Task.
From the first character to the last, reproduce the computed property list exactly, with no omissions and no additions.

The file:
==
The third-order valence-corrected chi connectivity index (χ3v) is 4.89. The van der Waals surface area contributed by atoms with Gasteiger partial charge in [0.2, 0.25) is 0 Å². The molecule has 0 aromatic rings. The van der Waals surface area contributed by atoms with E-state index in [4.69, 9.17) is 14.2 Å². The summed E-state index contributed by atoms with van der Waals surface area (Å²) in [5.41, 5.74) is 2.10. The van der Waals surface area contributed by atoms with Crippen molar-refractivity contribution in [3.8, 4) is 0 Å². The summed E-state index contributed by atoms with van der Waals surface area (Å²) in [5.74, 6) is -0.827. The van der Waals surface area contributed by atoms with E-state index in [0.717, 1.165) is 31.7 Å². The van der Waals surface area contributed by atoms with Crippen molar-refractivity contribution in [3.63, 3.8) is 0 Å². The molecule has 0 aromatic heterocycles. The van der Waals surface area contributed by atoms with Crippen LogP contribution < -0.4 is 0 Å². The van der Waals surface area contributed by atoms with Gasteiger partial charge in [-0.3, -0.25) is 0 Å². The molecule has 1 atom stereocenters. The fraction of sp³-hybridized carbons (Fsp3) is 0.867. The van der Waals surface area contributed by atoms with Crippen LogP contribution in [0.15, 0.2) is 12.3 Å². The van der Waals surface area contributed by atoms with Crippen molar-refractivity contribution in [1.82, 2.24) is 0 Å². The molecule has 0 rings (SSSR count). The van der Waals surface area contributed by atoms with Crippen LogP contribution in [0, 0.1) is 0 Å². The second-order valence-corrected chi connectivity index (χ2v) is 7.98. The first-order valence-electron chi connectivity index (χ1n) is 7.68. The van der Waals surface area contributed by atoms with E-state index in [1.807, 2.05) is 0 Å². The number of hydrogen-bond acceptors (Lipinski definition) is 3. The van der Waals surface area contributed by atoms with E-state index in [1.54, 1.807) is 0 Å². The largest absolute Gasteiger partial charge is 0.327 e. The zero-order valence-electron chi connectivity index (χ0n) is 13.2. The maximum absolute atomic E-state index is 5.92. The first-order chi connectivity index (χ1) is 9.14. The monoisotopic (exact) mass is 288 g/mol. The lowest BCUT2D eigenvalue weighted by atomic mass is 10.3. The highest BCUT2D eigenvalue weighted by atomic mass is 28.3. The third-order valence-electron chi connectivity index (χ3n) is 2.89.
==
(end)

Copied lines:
The third-order valence-corrected chi connectivity index (χ3v) is 4.89. The van der Waals surface area contributed by atoms with Gasteiger partial charge in [0.2, 0.25) is 0 Å². The molecule has 0 aromatic rings. The van der Waals surface area contributed by atoms with E-state index in [4.69, 9.17) is 14.2 Å². The summed E-state index contributed by atoms with van der Waals surface area (Å²) in [5.41, 5.74) is 2.10. The van der Waals surface area contributed by atoms with Crippen molar-refractivity contribution in [3.8, 4) is 0 Å². The summed E-state index contributed by atoms with van der Waals surface area (Å²) in [5.74, 6) is -0.827. The van der Waals surface area contributed by atoms with E-state index in [0.717, 1.165) is 31.7 Å². The van der Waals surface area contributed by atoms with Crippen molar-refractivity contribution in [3.63, 3.8) is 0 Å². The molecule has 0 aromatic heterocycles. The van der Waals surface area contributed by atoms with Crippen LogP contribution < -0.4 is 0 Å². The van der Waals surface area contributed by atoms with Gasteiger partial charge in [-0.3, -0.25) is 0 Å². The molecule has 1 atom stereocenters. The fraction of sp³-hybridized carbons (Fsp3) is 0.867. The van der Waals surface area contributed by atoms with Crippen LogP contribution in [0.15, 0.2) is 12.3 Å². The van der Waals surface area contributed by atoms with Crippen molar-refractivity contribution in [1.82, 2.24) is 0 Å². The molecule has 0 rings (SSSR count). The van der Waals surface area contributed by atoms with Crippen LogP contribution in [0, 0.1) is 0 Å². The second-order valence-corrected chi connectivity index (χ2v) is 7.98. The first-order valence-electron chi connectivity index (χ1n) is 7.68. The van der Waals surface area contributed by atoms with E-state index in [1.807, 2.05) is 0 Å². The number of hydrogen-bond acceptors (Lipinski definition) is 3. The van der Waals surface area contributed by atoms with E-state index in [1.54, 1.807) is 0 Å². The largest absolute Gasteiger partial charge is 0.327 e. The zero-order valence-electron chi connectivity index (χ0n) is 13.2. The maximum absolute atomic E-state index is 5.92. The first-order chi connectivity index (χ1) is 9.14. The monoisotopic (exact) mass is 288 g/mol. The lowest BCUT2D eigenvalue weighted by atomic mass is 10.3. The highest BCUT2D eigenvalue weighted by atomic mass is 28.3. The third-order valence-electron chi connectivity index (χ3n) is 2.89.